Trading Standards metric test poises for egg grading machines
A recent addition to the Museum Collection is a box of Metric Test Poises for an Egg Grading Machine

Egg-Citing New Accession (just in time for Easter!) 

The County Museum has received an interesting new donation from the County Council’s Trading Standards Department. Among the selection of measuring and calibrating equipment that was donated this metric egg grading tester caught our eye. The colourful plastic eggs are all different weights and it was used to grade eggs. We’ve had a lot of fun using it as a mystery object at talks and events as it is a bit out of the ordinary.

Moving the Lichfield Record Office collection
The removals team and the collection in situ at its new location

Moving Stories

The move of collections from Lichfield Record Office to Stafford has been completed. A big thank you to the fantastic removal guys, also to all the staff at Lichfield who have helped during the detailed preparation work, and who will continue to work with our volunteers at Lichfield and on the catalogues in the coming months. There is still some work to be carried out but the collections will be available again on schedule from May. Many items will require advance notice for production but plenty of material is now at the Eastgate Street site including certain Diocese material, the Dean and Chapter collection, local authority minutes, poor law union collections, and other items of particular historic importance. Access information will be made clear on the online catalogue. Although it is sad to see the Lichfield strong rooms now empty, we are glad that the collections are safely stored in their new locations.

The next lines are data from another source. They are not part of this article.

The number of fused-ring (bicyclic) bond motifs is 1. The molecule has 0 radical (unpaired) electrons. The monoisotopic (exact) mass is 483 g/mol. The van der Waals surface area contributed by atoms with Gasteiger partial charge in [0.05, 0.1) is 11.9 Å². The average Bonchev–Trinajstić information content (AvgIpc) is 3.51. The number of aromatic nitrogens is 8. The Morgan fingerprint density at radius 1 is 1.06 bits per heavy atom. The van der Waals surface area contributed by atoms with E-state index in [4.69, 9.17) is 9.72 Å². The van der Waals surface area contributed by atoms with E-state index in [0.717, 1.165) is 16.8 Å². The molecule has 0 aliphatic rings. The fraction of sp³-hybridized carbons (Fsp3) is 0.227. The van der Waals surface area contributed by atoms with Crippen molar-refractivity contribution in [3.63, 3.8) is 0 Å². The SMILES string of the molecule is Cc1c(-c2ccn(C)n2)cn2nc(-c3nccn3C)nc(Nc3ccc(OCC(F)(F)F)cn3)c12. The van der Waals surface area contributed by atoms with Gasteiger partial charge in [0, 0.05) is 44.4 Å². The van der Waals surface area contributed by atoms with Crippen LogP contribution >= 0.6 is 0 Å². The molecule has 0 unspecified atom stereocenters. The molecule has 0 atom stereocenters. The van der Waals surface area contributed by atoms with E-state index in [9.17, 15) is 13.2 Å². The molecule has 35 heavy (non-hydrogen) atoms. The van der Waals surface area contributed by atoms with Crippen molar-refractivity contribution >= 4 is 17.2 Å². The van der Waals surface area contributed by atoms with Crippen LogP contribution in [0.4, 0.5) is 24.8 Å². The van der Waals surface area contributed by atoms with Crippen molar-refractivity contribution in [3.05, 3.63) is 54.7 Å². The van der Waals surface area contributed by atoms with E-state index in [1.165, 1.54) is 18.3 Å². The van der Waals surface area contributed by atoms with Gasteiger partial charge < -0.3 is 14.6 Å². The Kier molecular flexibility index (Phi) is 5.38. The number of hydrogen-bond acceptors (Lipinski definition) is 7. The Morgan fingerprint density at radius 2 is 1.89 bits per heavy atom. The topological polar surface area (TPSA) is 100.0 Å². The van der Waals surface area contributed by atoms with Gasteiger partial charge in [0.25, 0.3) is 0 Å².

Servants Wages from Weston Park
Wage book from Weston Park D1287-20-1(R-67)

Chippendale, Laudanum and the Bradford Papers - A Volunteers View

To the uninitiated the only cool thing about  archives is the temperature the documents are stored at. But for one volunteer finding out about lives lived hundreds of years ago, the problems and joys they experienced, is pretty cool too! 

Joy volunteers at Weston Park and visited the Staffordshire Record Office on an annual volunteers trip where she found out more about the Bradford Collection of papers relating to the Bridgeman family. 

"The Bradford Collection is a large archive of documents comprising letters, wills, diaries, accounts, maps and legal documents which were meticulously stored by successive generations of Wilbrahams, Newports and Bridgemans who have owned the estate since around 1630 when it was inherited by a 6 year old heiress called Elizabeth Mytton. I was immediately hooked and, barring snow drifts and other obstacles, I have been making weekly trips to Stafford ever since.

I am guided by Gareth Williams (Curator and Head of Learning at Weston Park) and Rebecca Jackson as to which areas of the archive to look at. Some of the information I have looked at includes; servants at Weston (names, wages, job titles); inventories and bills for art purchased by the family on the Grand Tour and the diaries of Lady Elizabeth Bridgeman, the wife of Sir Henry in the late 18th century.